A. BRITISH MILKING OF WEALTH ... £ 222 BILLION POUNDS in its 200+ years of direct and indirect rule.
The “drain of wealth” from India to Britain during the two centuries of colonial rule was very real, very substantial and there are strong reasons to believe that India may have looked significantly different (and far better) economically and socially had it not been for the two centuries of British rule.
The beginning of this period can probably be traced back to the Battle of Plasssey. As Prof. Richards writes in the introduction to his paper “Imperial Finance Under the East India Company 1762-1859”, “On June 23,1757, Robert Clive, commanding a small force of East India Company professional troops, defeated and killed Siraju-ud-daula, the ruling Nawab of Bengal, on the battlefield of Plassey. The battle marked a significant turning point in world history, for it permitted the English East India Company to gain control over the rich resources of the Mughal successor state in northeastern Bengal and Bihar.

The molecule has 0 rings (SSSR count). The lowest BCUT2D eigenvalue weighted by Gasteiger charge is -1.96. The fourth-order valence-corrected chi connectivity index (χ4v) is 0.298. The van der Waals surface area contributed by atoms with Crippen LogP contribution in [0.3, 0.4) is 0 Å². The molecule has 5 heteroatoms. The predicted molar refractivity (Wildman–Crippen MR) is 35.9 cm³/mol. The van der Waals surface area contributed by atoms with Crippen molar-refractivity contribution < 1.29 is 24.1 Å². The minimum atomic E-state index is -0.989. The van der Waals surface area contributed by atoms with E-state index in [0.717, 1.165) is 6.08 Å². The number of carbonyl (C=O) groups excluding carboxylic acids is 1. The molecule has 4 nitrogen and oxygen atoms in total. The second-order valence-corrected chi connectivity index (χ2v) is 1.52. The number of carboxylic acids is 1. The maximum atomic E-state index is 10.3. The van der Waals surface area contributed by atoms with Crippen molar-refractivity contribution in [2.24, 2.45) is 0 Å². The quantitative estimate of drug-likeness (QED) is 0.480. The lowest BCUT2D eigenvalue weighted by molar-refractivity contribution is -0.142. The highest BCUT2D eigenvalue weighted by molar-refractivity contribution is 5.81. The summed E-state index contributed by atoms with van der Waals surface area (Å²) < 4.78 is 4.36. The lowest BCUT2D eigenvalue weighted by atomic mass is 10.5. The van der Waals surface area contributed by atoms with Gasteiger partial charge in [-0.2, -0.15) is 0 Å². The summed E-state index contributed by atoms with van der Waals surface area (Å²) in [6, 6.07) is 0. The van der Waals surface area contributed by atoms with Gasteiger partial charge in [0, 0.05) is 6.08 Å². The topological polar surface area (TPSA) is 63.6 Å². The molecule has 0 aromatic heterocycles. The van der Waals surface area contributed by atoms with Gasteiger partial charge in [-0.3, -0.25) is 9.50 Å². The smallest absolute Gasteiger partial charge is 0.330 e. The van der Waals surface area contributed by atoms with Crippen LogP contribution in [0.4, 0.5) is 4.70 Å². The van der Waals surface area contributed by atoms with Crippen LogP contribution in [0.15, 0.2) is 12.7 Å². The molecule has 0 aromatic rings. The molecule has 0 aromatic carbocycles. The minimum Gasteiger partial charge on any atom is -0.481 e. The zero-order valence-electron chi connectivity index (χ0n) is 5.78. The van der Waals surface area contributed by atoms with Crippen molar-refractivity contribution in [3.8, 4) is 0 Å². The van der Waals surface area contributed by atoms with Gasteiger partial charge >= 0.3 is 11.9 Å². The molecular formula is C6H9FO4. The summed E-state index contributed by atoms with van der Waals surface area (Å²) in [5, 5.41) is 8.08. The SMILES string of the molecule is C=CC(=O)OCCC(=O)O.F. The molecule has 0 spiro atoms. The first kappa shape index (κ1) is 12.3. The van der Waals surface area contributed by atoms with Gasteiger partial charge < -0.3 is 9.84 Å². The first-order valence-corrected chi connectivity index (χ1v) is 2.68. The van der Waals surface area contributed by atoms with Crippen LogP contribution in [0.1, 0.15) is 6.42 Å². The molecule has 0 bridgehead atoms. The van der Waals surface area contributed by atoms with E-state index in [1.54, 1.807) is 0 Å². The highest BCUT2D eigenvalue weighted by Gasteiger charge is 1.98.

…This was the starting point for a century-long process of British conquest and dominion over the entire Indian subcontinent and beyond.”
In his research on the subject, Prof Maddison mentions the burden imposed by the administrative machinery of the State: “…British salaries were high: the Viceroy received £25,000 a year, and governors £10,000…From 1757 to 1919, India also had to meet administrative expenses in London, first of the East India Company, and then of the India Office, as well as other minor but irritatingly extraneous charges. The cost of British staff was raised by long home leave in the UK, early retirement and lavish amenities in the form of subsidized housing, utilities, rest houses, etc.”
Prof. Richards mentions that although the Company “raised their revenue demands in each territory … to the highest assessments made by previous Indian regimes” they were still insufficient to “meet the combined administrative, military and commercial expenses of the Company”